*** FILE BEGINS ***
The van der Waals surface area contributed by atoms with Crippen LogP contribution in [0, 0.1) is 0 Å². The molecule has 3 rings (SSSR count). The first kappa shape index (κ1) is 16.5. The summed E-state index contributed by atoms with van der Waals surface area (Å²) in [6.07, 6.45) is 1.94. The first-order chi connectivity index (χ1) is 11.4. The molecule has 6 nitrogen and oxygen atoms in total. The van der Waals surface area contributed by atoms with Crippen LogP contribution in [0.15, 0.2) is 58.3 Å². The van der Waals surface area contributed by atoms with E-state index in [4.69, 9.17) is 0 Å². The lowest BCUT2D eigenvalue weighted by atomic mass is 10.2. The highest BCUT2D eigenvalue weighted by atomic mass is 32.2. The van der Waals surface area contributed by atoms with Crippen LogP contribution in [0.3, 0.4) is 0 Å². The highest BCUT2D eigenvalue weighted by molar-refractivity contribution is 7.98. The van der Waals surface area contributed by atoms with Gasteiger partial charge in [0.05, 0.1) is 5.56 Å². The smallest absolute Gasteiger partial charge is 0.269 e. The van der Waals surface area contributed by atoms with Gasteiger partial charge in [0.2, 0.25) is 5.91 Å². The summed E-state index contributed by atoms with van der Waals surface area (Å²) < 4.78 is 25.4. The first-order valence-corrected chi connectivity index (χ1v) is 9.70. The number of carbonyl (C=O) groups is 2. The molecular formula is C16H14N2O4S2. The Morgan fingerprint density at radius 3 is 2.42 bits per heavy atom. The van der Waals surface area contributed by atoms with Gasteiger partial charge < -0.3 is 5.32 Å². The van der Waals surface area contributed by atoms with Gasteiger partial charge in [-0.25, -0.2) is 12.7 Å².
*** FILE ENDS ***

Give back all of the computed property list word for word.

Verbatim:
The van der Waals surface area contributed by atoms with Crippen LogP contribution in [0, 0.1) is 0 Å². The molecule has 3 rings (SSSR count). The first kappa shape index (κ1) is 16.5. The summed E-state index contributed by atoms with van der Waals surface area (Å²) in [6.07, 6.45) is 1.94. The first-order chi connectivity index (χ1) is 11.4. The molecule has 6 nitrogen and oxygen atoms in total. The van der Waals surface area contributed by atoms with Crippen LogP contribution in [0.15, 0.2) is 58.3 Å². The van der Waals surface area contributed by atoms with E-state index in [4.69, 9.17) is 0 Å². The lowest BCUT2D eigenvalue weighted by atomic mass is 10.2. The highest BCUT2D eigenvalue weighted by atomic mass is 32.2. The van der Waals surface area contributed by atoms with Crippen LogP contribution in [0.3, 0.4) is 0 Å². The highest BCUT2D eigenvalue weighted by molar-refractivity contribution is 7.98. The van der Waals surface area contributed by atoms with Gasteiger partial charge in [0.05, 0.1) is 5.56 Å². The smallest absolute Gasteiger partial charge is 0.269 e. The van der Waals surface area contributed by atoms with Gasteiger partial charge in [0.2, 0.25) is 5.91 Å². The summed E-state index contributed by atoms with van der Waals surface area (Å²) < 4.78 is 25.4. The first-order valence-corrected chi connectivity index (χ1v) is 9.70. The number of carbonyl (C=O) groups is 2. The molecular formula is C16H14N2O4S2. The Morgan fingerprint density at radius 3 is 2.42 bits per heavy atom. The van der Waals surface area contributed by atoms with Gasteiger partial charge < -0.3 is 5.32 Å². The van der Waals surface area contributed by atoms with Gasteiger partial charge in [-0.25, -0.2) is 12.7 Å².